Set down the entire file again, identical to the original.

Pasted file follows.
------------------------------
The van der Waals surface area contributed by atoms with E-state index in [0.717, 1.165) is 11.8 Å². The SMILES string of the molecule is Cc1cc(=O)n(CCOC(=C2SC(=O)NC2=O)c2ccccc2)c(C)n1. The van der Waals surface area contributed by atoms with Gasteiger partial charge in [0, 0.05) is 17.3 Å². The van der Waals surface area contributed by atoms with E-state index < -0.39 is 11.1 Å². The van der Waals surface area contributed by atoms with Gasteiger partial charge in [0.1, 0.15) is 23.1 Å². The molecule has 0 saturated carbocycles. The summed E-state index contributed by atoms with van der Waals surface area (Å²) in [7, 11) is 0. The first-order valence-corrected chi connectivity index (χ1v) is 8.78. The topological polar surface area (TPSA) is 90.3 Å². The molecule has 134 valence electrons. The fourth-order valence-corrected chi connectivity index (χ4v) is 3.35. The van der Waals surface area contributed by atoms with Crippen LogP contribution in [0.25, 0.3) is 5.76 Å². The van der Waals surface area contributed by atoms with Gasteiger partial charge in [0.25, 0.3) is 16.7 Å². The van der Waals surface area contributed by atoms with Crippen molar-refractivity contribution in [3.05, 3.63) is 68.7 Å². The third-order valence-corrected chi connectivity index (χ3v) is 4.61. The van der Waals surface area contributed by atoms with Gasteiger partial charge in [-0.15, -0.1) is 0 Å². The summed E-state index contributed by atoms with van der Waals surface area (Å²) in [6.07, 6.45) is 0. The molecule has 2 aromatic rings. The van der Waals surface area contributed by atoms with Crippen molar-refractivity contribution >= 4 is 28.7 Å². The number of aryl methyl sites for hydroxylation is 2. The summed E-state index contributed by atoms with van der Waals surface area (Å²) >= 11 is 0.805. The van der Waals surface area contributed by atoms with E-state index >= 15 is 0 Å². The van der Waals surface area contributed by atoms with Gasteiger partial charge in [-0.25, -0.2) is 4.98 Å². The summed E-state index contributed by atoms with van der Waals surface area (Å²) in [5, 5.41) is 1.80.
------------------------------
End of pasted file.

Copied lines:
The van der Waals surface area contributed by atoms with E-state index in [0.717, 1.165) is 11.8 Å². The SMILES string of the molecule is Cc1cc(=O)n(CCOC(=C2SC(=O)NC2=O)c2ccccc2)c(C)n1. The van der Waals surface area contributed by atoms with Gasteiger partial charge in [0, 0.05) is 17.3 Å². The van der Waals surface area contributed by atoms with E-state index < -0.39 is 11.1 Å². The van der Waals surface area contributed by atoms with Gasteiger partial charge in [0.1, 0.15) is 23.1 Å². The molecule has 0 saturated carbocycles. The summed E-state index contributed by atoms with van der Waals surface area (Å²) in [7, 11) is 0. The first-order valence-corrected chi connectivity index (χ1v) is 8.78. The topological polar surface area (TPSA) is 90.3 Å². The molecule has 134 valence electrons. The fourth-order valence-corrected chi connectivity index (χ4v) is 3.35. The van der Waals surface area contributed by atoms with Crippen LogP contribution in [0.25, 0.3) is 5.76 Å². The van der Waals surface area contributed by atoms with Gasteiger partial charge in [0.25, 0.3) is 16.7 Å². The van der Waals surface area contributed by atoms with Crippen molar-refractivity contribution in [3.05, 3.63) is 68.7 Å². The third-order valence-corrected chi connectivity index (χ3v) is 4.61. The van der Waals surface area contributed by atoms with Gasteiger partial charge in [-0.15, -0.1) is 0 Å². The summed E-state index contributed by atoms with van der Waals surface area (Å²) in [6.07, 6.45) is 0. The molecule has 2 aromatic rings. The van der Waals surface area contributed by atoms with Crippen molar-refractivity contribution >= 4 is 28.7 Å². The number of aryl methyl sites for hydroxylation is 2. The summed E-state index contributed by atoms with van der Waals surface area (Å²) >= 11 is 0.805. The van der Waals surface area contributed by atoms with E-state index >= 15 is 0 Å². The van der Waals surface area contributed by atoms with Gasteiger partial charge in [-0.25, -0.2) is 4.98 Å². The summed E-state index contributed by atoms with van der Waals surface area (Å²) in [5, 5.41) is 1.80.